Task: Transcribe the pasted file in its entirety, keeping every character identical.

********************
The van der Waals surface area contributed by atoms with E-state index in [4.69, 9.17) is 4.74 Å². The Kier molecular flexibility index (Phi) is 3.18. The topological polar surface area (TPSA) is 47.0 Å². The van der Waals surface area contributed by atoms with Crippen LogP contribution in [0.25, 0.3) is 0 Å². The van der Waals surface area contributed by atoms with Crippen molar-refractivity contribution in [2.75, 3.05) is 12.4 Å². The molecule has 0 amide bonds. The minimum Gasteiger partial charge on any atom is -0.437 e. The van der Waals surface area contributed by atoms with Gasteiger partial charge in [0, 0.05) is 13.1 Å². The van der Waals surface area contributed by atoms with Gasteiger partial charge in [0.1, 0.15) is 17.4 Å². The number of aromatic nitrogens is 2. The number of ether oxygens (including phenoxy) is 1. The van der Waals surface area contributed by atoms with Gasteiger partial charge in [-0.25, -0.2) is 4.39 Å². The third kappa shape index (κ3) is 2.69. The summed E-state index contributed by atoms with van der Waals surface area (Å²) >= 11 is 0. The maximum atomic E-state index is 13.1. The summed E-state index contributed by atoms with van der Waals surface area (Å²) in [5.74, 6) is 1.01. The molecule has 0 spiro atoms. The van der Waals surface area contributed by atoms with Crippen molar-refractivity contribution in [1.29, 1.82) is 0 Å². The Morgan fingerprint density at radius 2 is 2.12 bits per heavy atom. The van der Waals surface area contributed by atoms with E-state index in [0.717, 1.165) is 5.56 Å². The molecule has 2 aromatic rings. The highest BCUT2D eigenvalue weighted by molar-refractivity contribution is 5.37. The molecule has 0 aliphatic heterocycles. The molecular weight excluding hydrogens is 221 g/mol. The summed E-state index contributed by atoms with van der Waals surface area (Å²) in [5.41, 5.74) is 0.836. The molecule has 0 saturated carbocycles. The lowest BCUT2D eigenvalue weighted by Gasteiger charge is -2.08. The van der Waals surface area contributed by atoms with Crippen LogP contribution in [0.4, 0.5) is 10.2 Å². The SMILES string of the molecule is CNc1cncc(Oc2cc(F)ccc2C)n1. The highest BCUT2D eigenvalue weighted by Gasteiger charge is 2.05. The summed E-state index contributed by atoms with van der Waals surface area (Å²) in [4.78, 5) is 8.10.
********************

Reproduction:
The van der Waals surface area contributed by atoms with E-state index in [4.69, 9.17) is 4.74 Å². The Kier molecular flexibility index (Phi) is 3.18. The topological polar surface area (TPSA) is 47.0 Å². The van der Waals surface area contributed by atoms with Crippen LogP contribution in [0.25, 0.3) is 0 Å². The van der Waals surface area contributed by atoms with Crippen molar-refractivity contribution in [2.75, 3.05) is 12.4 Å². The molecule has 0 amide bonds. The minimum Gasteiger partial charge on any atom is -0.437 e. The van der Waals surface area contributed by atoms with Gasteiger partial charge in [0, 0.05) is 13.1 Å². The van der Waals surface area contributed by atoms with Gasteiger partial charge in [0.1, 0.15) is 17.4 Å². The number of aromatic nitrogens is 2. The number of ether oxygens (including phenoxy) is 1. The van der Waals surface area contributed by atoms with Gasteiger partial charge in [-0.25, -0.2) is 4.39 Å². The third kappa shape index (κ3) is 2.69. The summed E-state index contributed by atoms with van der Waals surface area (Å²) >= 11 is 0. The maximum atomic E-state index is 13.1. The summed E-state index contributed by atoms with van der Waals surface area (Å²) in [5.74, 6) is 1.01. The molecule has 0 spiro atoms. The van der Waals surface area contributed by atoms with Crippen molar-refractivity contribution in [1.29, 1.82) is 0 Å². The Morgan fingerprint density at radius 2 is 2.12 bits per heavy atom. The van der Waals surface area contributed by atoms with E-state index in [0.717, 1.165) is 5.56 Å². The molecule has 2 aromatic rings. The highest BCUT2D eigenvalue weighted by molar-refractivity contribution is 5.37. The molecule has 0 aliphatic heterocycles. The molecular weight excluding hydrogens is 221 g/mol. The summed E-state index contributed by atoms with van der Waals surface area (Å²) in [5.41, 5.74) is 0.836. The molecule has 0 saturated carbocycles. The lowest BCUT2D eigenvalue weighted by Gasteiger charge is -2.08. The van der Waals surface area contributed by atoms with Crippen LogP contribution in [0.4, 0.5) is 10.2 Å². The SMILES string of the molecule is CNc1cncc(Oc2cc(F)ccc2C)n1. The highest BCUT2D eigenvalue weighted by Gasteiger charge is 2.05. The summed E-state index contributed by atoms with van der Waals surface area (Å²) in [4.78, 5) is 8.10.